One May Say, Once a cheater, always a cheater?
When someone has been unfaithful in the past, they are more likely to be unfaithful again. I’ve often observed that people who engage in infidelity often experienced infidelity in their parent’s relationship. While I haven’t seen any data on this, it makes sense as familiarity with a behavior in general makes it more likely to do that behavior, via social learning and modeling. This holds true for many other behaviors, where past personal history and family behavior partially predicts individual behavior, including aggression and suicide — though it is worth noting that such history is not 100 percent predictive, and many with the risk factor do not go on to repeat the behavior.
Of course, infidelity is an area rife with conflict and differing perspectives. In an environment in which having multiple partners is a social norm, infidelity if it exists at all in romantic relationships, may take on different meanings. The individuals involved may react differently, and only experience infidelity if context-specific norms are violated, resulting in betrayal. In cultures where monogamy is the norm, emotional and sexual infidelity are likely to be deemed transgressive — moral, religious, social and possibly legal transgressions, with ensuing consequences. Infidelity often involves deliberately manipulative and deceitful behaviors, acting like one person and, in some cases, later on being revealed as someone else.
This can be a deeply unsettling, disorienting experience, making especially the one being deceived but also the one being unfaithful, come to doubt their own ability to know who they can trust. It can strike at the heart of identity, making us become unfamiliar to ourselves and one another. Doubt and confusion may influence subsequent relationship choices, since a sadly common story is that people thought they could trust the person, only to find out they were again wrong — and often it seems that loyal people are seen as untrustworthy, when they are not. Trust radar (“trustdar”?) appears to be thrown off by betrayal, and in my opinion and experience this often starts young.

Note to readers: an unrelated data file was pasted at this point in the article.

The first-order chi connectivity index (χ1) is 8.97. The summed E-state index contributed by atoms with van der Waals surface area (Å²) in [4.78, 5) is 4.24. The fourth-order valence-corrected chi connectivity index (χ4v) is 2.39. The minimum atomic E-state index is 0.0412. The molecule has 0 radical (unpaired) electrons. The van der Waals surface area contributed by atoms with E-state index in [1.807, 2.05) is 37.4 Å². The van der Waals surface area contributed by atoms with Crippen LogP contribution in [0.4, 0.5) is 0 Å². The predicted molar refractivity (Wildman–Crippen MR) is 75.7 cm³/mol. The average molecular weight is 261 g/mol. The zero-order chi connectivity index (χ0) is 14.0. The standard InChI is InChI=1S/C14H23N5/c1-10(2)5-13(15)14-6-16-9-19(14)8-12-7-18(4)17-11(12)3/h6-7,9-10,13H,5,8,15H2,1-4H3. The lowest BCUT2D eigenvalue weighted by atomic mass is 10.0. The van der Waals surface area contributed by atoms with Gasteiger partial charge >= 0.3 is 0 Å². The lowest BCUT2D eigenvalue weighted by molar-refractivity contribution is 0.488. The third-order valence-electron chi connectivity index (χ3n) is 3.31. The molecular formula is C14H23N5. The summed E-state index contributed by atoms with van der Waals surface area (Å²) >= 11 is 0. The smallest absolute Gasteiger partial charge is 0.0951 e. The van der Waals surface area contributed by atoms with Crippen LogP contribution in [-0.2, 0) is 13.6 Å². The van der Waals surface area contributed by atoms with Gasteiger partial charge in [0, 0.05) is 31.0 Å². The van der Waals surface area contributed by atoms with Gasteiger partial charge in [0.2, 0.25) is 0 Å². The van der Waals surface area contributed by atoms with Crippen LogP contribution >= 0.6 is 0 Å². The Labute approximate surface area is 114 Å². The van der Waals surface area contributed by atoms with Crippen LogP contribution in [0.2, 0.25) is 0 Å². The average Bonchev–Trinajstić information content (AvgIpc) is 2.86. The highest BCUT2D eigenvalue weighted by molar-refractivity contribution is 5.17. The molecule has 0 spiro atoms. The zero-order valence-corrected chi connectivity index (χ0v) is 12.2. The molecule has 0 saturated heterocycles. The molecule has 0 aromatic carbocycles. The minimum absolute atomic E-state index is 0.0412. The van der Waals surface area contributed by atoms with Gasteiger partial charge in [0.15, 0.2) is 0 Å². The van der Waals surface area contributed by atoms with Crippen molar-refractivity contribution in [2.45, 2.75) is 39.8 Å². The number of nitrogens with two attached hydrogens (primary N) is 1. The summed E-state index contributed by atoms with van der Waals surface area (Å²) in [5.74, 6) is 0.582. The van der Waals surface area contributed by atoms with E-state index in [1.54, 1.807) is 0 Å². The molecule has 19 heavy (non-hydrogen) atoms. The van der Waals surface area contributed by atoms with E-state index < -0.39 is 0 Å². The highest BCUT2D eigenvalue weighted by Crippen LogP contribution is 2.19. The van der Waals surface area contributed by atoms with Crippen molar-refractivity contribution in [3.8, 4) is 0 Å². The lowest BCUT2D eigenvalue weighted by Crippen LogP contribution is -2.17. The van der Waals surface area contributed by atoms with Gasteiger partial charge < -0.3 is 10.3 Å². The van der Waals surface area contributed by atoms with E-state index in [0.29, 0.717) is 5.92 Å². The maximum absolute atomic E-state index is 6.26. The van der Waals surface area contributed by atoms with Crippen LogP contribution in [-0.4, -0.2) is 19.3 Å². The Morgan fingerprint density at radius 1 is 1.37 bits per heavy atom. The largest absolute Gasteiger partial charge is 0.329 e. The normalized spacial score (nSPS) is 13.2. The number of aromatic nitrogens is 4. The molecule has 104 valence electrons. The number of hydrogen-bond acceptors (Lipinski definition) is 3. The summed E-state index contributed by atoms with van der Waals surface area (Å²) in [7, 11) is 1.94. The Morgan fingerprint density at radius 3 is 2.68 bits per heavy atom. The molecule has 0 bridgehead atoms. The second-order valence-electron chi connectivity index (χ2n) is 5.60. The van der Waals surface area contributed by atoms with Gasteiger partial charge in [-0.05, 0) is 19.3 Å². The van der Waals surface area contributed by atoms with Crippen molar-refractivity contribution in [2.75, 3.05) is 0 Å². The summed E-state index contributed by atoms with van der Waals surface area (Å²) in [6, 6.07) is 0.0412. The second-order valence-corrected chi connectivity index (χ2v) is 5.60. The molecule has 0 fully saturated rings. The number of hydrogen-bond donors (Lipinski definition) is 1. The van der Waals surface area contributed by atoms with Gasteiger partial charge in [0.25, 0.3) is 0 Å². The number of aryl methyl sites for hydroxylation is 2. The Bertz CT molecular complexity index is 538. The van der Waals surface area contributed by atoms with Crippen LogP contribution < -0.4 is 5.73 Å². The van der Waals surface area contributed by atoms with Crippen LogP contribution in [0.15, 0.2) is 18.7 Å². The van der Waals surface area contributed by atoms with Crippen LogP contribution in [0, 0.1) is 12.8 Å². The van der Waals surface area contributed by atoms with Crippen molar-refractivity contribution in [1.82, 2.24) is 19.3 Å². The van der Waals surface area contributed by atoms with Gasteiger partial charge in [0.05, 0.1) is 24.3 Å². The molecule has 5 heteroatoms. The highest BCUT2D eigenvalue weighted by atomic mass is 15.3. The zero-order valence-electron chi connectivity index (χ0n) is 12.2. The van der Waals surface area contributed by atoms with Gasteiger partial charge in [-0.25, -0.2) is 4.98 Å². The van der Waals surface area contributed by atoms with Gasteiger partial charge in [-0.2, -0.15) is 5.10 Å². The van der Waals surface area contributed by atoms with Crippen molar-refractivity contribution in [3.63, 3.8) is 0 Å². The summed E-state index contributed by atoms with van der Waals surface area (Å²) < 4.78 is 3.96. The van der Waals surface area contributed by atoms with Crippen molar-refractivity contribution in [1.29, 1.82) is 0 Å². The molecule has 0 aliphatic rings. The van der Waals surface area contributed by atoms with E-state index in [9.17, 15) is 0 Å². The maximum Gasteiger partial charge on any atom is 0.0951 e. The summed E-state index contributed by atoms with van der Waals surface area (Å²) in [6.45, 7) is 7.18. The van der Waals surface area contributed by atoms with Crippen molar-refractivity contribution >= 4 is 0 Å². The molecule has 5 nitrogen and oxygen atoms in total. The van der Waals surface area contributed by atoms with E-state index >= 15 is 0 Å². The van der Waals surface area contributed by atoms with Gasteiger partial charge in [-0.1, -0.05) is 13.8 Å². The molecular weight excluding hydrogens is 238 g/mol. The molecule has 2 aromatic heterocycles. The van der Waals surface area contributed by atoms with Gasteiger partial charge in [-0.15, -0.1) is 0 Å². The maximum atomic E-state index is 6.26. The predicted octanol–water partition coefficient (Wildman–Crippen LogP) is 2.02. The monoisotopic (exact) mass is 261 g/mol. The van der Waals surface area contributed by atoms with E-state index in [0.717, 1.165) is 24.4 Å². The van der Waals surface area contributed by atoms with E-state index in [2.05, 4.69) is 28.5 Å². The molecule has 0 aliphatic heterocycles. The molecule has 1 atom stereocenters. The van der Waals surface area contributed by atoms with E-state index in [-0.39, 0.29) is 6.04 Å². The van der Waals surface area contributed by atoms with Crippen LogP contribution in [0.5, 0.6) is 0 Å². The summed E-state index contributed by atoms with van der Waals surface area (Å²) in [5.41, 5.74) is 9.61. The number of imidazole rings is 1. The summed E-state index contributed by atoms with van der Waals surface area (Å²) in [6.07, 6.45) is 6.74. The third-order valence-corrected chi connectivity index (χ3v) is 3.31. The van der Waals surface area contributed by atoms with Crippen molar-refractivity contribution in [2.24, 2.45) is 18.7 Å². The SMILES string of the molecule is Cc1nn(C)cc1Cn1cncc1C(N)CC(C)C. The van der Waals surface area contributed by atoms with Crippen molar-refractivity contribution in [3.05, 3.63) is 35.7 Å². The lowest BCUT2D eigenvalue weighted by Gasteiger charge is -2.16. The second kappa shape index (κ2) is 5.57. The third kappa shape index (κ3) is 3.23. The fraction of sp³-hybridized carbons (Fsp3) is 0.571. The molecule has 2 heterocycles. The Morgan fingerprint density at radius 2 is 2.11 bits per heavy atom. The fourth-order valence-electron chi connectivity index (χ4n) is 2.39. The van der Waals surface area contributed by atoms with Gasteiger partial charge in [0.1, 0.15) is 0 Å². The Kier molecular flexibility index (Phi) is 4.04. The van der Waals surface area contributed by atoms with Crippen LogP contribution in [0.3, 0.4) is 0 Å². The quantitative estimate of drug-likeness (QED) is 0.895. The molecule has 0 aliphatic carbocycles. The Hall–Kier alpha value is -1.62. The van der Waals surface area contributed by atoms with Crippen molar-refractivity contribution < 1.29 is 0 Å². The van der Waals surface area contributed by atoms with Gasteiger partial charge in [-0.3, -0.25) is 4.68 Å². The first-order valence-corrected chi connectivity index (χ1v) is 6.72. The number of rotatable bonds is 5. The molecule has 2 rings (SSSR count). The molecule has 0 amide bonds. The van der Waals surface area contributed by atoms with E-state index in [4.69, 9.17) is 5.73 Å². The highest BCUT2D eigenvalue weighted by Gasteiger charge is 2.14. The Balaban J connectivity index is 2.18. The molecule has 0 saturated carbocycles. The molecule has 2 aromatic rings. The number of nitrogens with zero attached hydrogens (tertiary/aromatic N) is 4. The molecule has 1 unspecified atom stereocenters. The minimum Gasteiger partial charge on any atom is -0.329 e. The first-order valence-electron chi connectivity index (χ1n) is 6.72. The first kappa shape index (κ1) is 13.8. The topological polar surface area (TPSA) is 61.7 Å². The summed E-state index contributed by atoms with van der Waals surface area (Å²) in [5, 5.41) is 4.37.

Can we agree to disagree?
In mixed societies, societies like ours with turbulent eddies of changing and clashing values and norms, infidelity is likely to be multilayered, requiring a complex balance among many perspectives — if a balance is even achievable or desirable. Some folks believe in strict monogamy, others are in “open relationships” or may sexually identify as inherently polygamous, pansexual, asexual, and so on. In any event, judgment is one main axis around which the debate revolves — those who judge and how they judge, and those who do not judge, and how they engage in discourse. Common ground can be hard to find, and the intense emotions surrounding infidelity often lead to polarization.
The researchers here acknowledge that infidelity is difficult to study due to variations in definitions of what infidelity is, and related terms, “such as infidelity, unfaithfulness, cheating, extra-marital or extra-relational affairs, extra-dyadic involvement, and extra-dyadic sexual involvement are commonly used in the literature…they all attempt to assess the same underlying construct, which we refer to as infidelity.”